Selegiline (l-deprenyl; Selgian® in the UK, Anipryl® in the USA; Pfizer) is licensed to treat dogs with CDS in the USA. It is a selective and irreversible MAOB inhibitor, which leads to an increase in 2-phenylethylamine and enhances the effects of dopamine. While its exact mechanism of action is still unclear, it may also have an antioxidant effect by increasing the effect of SOD. There have been a number of studies on its use in geriatric dogs, with up to 80 per cent of the dogs (n≥600 in different studies) showing improvement after being medicated for longer than a month. Improvements are typically seen in disorientation, sleep-wake cycles and interaction with the family, but are less marked in the most severely affected cases, and the disease continues to progress in all cases (Ruehl and others 1995, Campbell and others 2001). While selegiline is not approved for use in cats with CDS, anecdotally evidence is supportive, as was a small open trial (Landsberg 2006), and the American Association of Feline Practitioners has supported its use for this disorder (suggested dose 0·25 to 1·0 mg/kg orally every 24 hours; dog dose 0·5 to 1·0 mg/kg orally every 24 hours).

Propentofylline (Vivitonin®; Intervet) is licensed for the treatment of CDS in dogs in Europe. It is a xanthine derivative that is purported to increase blood supply to the brain, particularly the cerebral tissues, without increasing oxygen demand. It is also supposed to inhibit platelet aggregation, thrombus formation, inflammation and excessive activation of microglia, and decrease the formation of free radicals, cytokines and abnormal amyloid precursor proteins (Parkinson and others 1994). While studies show some benefit in dogs with CDS, increasing general demeanour, alertness and willingness to exercise (Siwak and others 2000), there is only weak evidence that it slows the progression of AD in people. Anecdotally, it has been used to treat cats with CDS (suggested dose 12·5 mg/cat orally every 24 hours; dog dose 3 to 5 mg/kg orally every 8 to 12 hours).

Nicergoline (Fitergol®; Merial) is licensed to treat CDS in dogs in Europe. It is an ergoline derivative that acts as an α1 and α2 adrenergic agonist. It increases cerebral blood flow, has a neuroprotective effect on neurons, and inhibits platelet aggregation. It may also act as a scavenger of free radicals and even increases appetite (Siwak and others 2000). Anecdotally, it has been used to treat cats with CDS (suggested dose quarter of a 5 mg every 24 hours: dog dose 0·25 to 0·5 mg/kg orally every 24 hours).

Table Glossary. 
Cerebral amyloid angiopathyThe accumulation of Aβ around meninges and blood vessels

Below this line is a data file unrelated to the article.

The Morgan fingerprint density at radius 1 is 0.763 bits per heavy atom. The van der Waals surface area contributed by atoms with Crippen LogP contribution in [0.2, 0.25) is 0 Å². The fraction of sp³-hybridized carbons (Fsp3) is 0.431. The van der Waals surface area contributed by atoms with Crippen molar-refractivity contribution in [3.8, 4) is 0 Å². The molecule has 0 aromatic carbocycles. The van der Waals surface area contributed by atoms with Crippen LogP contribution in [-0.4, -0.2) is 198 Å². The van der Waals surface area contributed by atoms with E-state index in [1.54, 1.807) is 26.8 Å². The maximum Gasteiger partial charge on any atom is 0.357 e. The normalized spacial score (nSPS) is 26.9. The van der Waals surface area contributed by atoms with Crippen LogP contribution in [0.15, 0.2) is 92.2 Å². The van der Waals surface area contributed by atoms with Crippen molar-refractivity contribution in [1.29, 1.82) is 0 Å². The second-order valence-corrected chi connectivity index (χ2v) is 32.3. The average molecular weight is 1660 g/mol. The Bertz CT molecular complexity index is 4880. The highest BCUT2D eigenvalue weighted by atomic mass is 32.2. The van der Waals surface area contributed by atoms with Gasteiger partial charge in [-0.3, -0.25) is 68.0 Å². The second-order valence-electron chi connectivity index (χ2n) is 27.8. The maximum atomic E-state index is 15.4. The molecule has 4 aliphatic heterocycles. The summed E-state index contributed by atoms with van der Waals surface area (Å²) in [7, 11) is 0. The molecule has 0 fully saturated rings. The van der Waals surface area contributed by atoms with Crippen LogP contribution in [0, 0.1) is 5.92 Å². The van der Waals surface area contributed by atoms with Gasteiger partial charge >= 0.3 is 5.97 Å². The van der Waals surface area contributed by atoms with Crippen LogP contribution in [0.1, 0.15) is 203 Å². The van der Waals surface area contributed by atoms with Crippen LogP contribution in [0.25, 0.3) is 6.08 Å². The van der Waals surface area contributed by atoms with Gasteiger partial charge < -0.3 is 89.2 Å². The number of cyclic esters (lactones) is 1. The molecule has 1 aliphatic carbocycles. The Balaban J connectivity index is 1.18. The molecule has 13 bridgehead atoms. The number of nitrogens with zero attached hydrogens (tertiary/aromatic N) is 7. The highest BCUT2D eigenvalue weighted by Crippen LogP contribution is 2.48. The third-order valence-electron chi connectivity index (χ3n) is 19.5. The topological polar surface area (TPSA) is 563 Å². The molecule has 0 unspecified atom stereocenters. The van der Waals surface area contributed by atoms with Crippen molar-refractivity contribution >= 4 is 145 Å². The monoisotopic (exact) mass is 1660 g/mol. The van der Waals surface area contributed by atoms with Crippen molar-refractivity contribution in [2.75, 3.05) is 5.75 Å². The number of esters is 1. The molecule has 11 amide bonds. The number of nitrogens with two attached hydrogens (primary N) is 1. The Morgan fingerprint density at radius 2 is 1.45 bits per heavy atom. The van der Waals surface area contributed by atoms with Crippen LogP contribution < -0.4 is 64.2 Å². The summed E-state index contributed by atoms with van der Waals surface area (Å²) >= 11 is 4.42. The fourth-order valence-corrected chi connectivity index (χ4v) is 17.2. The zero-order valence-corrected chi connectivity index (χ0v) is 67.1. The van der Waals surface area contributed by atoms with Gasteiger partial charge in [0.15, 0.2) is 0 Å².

Caudate area of the brainNucleus located within the basal ganglia in the brain. The caudate, originally thought to be primarily involved with control of voluntary movement, is now known to be an important part of the brain’s learning and memory system
Caudate dysfunctionOccurs when the caudate area of the brain is not functioning correctly, and can result in alterations in movement, learning and memory
Cognitive dysfunction syndromeDescribes an age-related decline of cognitive abilities; it is characterised by behavioural changes that are not attributable to other medical conditions
Classical conditioningAlso termed Pavlovian conditioning is a type of associative learning in which a response is elicited by a neutral stimulus which has previously been repeatedly presented in conjunction with the stimulus that originally elicited the response
CognitionThe operation of the mind by which we become aware of objects of thought or perception; it includes all aspects of perceiving, thinking and remembering
HabituationThe gradual adaptation to a stimulus or to the environment
Locus coereleusAn area on the floor of the fourth ventricle of the brain; it is involved in vigilance and autonomic activity
Neurofibillary tanglesMade from hyperphosphorylated tau protein (tau is a intraneuronal microtubule-associated protein that in its unphosphorylated form is involved in forming the cytoskeleton of neurons)
Senile plaquesMade from the extracellular accumulation of Aβ

References

  1. Top of page
  2. Abstract
  3. Introduction
  4. Cognitive decline in ageing cats
  5. Neurobiological mechanisms underlying brain ageing
  6. Evidence of neuropathology related to age in cats
  7. Summary of neuropathology
  8. Treatment options for CDS
  9. Acknowledgements
  10. References